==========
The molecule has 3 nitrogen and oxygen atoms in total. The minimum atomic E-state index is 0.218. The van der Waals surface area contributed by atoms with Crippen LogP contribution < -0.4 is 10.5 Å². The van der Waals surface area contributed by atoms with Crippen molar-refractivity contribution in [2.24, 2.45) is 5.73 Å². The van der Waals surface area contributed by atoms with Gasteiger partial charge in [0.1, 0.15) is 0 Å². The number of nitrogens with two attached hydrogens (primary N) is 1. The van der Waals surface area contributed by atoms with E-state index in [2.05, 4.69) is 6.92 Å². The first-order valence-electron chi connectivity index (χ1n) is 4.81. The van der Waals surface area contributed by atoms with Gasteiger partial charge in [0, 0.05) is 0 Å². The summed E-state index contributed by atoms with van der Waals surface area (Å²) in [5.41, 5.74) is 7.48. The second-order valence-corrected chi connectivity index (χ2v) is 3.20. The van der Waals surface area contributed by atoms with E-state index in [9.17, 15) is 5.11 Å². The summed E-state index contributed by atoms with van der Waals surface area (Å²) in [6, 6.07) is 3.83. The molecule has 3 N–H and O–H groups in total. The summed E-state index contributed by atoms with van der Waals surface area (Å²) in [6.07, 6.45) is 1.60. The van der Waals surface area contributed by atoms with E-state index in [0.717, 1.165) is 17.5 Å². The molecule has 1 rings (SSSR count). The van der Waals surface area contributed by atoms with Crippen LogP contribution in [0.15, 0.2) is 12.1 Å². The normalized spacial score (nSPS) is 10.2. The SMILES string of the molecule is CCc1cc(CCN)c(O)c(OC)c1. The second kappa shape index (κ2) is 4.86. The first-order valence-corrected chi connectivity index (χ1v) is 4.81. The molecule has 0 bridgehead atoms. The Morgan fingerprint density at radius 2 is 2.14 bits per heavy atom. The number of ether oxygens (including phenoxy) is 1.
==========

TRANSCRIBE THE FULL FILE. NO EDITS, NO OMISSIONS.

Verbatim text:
The molecule has 3 nitrogen and oxygen atoms in total. The minimum atomic E-state index is 0.218. The van der Waals surface area contributed by atoms with Crippen LogP contribution < -0.4 is 10.5 Å². The van der Waals surface area contributed by atoms with Crippen molar-refractivity contribution in [2.24, 2.45) is 5.73 Å². The van der Waals surface area contributed by atoms with Gasteiger partial charge in [0.1, 0.15) is 0 Å². The number of nitrogens with two attached hydrogens (primary N) is 1. The van der Waals surface area contributed by atoms with E-state index in [2.05, 4.69) is 6.92 Å². The first-order valence-electron chi connectivity index (χ1n) is 4.81. The van der Waals surface area contributed by atoms with Gasteiger partial charge in [0, 0.05) is 0 Å². The summed E-state index contributed by atoms with van der Waals surface area (Å²) in [5.41, 5.74) is 7.48. The second-order valence-corrected chi connectivity index (χ2v) is 3.20. The van der Waals surface area contributed by atoms with E-state index in [9.17, 15) is 5.11 Å². The summed E-state index contributed by atoms with van der Waals surface area (Å²) in [6, 6.07) is 3.83. The molecule has 3 N–H and O–H groups in total. The summed E-state index contributed by atoms with van der Waals surface area (Å²) in [6.07, 6.45) is 1.60. The van der Waals surface area contributed by atoms with E-state index in [0.717, 1.165) is 17.5 Å². The molecule has 1 rings (SSSR count). The van der Waals surface area contributed by atoms with Crippen LogP contribution in [0.15, 0.2) is 12.1 Å². The normalized spacial score (nSPS) is 10.2. The SMILES string of the molecule is CCc1cc(CCN)c(O)c(OC)c1. The second kappa shape index (κ2) is 4.86. The first-order valence-corrected chi connectivity index (χ1v) is 4.81. The molecule has 0 bridgehead atoms. The Morgan fingerprint density at radius 2 is 2.14 bits per heavy atom. The number of ether oxygens (including phenoxy) is 1.